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Zalman ZM-VE200 HDD enclosure Mini Review


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#51 Grif

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Posted 07 April 2011 - 03:13 PM

One unexpected behavior I've noticed, namely on my Dell Latitude D820 laptop, is that the laptop will not boot from the ZM-VE200 if the modular optical drive is plugged in. Ive only seen this behavior on laptops, mostly dell, with the modular optical drives. Apparently the bios cannot differentiate between the modular optical drive and the ZM-VE200. So I simply pop out the drive, only takes a second. But this is a problem with the computer, not the ZM-VE200.

#52 Grif

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Posted 07 April 2011 - 11:58 PM

Ok here are some of the firmware versions I have used:

iodd_v1.40.42 aka U931S-rel-1.40.42.bin <---- this would be the oldest firmware, but NOT the version that was installed out of the box.

iodd_2501_v1.42.48 aka _iso_firm_iodd2501_v1.42.48.iso <-------- I played around with this one too.

and now of course the Zalman firmware I posted above.

Not sure what version it came with stock, because I wiped it out pretty quickly (it was pretty wonky)and didn't make note of it.

There are other versions out there if you want to play around with it a bit. I'm hesitant to play around as my device is working great now and use it too much as a tool now rather than a toy.

One other note from a usability standpoint and i say this because I hadn't seen any other owner mention this. Yes you are limited to 32 iso images in the root of your bootable _iso folder, but you can have subfolders off the root and load the subfolders with another 32 iso's etc. The thumbwheel/LCD interface allows you to browse and select your desired iso from the subfolders too so do NOT think you are limited to 32 isos in your bootable folder, its much much more than that, howmuch? I do not know.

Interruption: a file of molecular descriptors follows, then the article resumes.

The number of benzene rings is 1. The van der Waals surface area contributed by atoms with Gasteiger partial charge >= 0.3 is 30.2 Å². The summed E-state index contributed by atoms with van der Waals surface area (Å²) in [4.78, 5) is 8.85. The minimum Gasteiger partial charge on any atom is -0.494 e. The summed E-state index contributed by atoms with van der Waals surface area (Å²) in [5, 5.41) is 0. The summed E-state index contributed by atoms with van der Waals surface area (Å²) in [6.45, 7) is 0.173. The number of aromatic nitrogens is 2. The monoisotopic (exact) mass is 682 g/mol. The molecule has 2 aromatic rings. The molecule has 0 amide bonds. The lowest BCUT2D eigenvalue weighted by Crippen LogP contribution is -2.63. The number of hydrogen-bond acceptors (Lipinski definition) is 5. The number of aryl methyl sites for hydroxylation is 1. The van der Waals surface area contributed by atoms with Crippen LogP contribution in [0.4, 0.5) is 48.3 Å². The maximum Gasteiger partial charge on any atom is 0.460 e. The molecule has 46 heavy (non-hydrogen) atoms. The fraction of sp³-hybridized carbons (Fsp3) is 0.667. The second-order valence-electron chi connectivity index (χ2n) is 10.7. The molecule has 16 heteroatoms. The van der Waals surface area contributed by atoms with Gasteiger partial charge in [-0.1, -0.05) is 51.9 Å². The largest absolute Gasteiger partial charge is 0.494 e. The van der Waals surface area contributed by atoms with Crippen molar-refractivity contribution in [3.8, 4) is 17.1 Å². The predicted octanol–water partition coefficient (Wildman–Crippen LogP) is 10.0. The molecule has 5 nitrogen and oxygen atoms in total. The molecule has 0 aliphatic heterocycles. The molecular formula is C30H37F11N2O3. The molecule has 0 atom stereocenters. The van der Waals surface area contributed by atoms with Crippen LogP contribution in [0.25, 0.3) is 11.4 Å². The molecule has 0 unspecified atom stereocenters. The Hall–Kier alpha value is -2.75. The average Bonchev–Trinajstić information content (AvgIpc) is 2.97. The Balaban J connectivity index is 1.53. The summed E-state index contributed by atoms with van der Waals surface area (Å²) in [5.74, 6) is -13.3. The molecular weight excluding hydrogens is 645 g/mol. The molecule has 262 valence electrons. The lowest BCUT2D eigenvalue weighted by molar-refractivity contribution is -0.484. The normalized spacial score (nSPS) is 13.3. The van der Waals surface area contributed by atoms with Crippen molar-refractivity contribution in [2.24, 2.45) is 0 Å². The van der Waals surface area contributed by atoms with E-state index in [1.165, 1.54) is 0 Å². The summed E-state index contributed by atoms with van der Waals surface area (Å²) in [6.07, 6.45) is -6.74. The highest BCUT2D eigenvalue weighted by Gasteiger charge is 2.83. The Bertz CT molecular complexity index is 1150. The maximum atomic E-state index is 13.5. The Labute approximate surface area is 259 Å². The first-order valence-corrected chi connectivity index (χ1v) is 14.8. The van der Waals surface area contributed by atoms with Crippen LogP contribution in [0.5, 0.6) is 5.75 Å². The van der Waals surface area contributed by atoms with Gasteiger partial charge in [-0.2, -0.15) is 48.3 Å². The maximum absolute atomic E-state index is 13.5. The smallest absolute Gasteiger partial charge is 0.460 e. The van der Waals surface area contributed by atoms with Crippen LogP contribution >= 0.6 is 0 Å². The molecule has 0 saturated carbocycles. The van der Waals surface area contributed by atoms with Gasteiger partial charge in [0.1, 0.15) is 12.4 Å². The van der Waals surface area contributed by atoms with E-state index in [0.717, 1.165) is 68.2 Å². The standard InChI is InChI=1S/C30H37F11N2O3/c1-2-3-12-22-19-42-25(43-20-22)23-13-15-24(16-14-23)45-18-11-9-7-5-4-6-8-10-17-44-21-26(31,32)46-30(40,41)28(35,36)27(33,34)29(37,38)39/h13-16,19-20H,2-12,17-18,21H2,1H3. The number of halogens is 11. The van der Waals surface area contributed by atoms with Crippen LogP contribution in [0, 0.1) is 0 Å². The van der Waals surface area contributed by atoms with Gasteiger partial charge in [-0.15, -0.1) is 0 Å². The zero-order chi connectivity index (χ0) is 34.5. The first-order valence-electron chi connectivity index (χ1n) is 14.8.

#53 steve6375

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Posted 08 April 2011 - 06:57 AM

already mentioned on my web page for ZalMan http://sites.google....tutorials/ve200 Posted Image

#54 TheHive

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Posted 30 May 2011 - 03:37 AM

I noticed someone posted a review of Mac OSX being booted of this iodd Hard Disk Drive HDD Enclosure.

The question is..
- Which version of Mac OSX was it? Leopard or Snow Leopard?
- Was it stored as a .ISO, .IMG, .DMG (.DMG is typical imaging on the Mac)
- Also, could / would this thing be able to boot a Mac OSX .DMG or .ISO on a Hackintosh !!! ?

Sorry I gotten back to you sooner.
I was the one who posted a link to a video that showed a MacOS Install ISO being Booted up.
But I was not the one doing the video. So I havent tested installing the MacOS.

As far as the recognized format for MacOS to be able to installed using the ZM-VE200 HDD enclosure, I think the Image format should be in
ISO form.

This is based on the list mentioned supported file Image formats on the Iodd site

The iodd[Zalman VE200] will identify the type of image file by the extension:
* .iso -- CD/DVD/Blu-Ray
* .dsk -- Hard disk image
* .ima -- Floppy disk image
* .rmd -- Removable Disk image




I can link to specific instances that I have.. or you could try some of these:

Can you try booting a Mac OSX Snow Leopard / Leopard instance..
- A retail vanilla DMG
- An ISO of Mac Hackintosh Distro
- A modified .DMG with Mac cloning tools etc.
- Etc

You should be able to do the above using ISo's. And meeting the hardware requirements for the MacOS youre trying to use.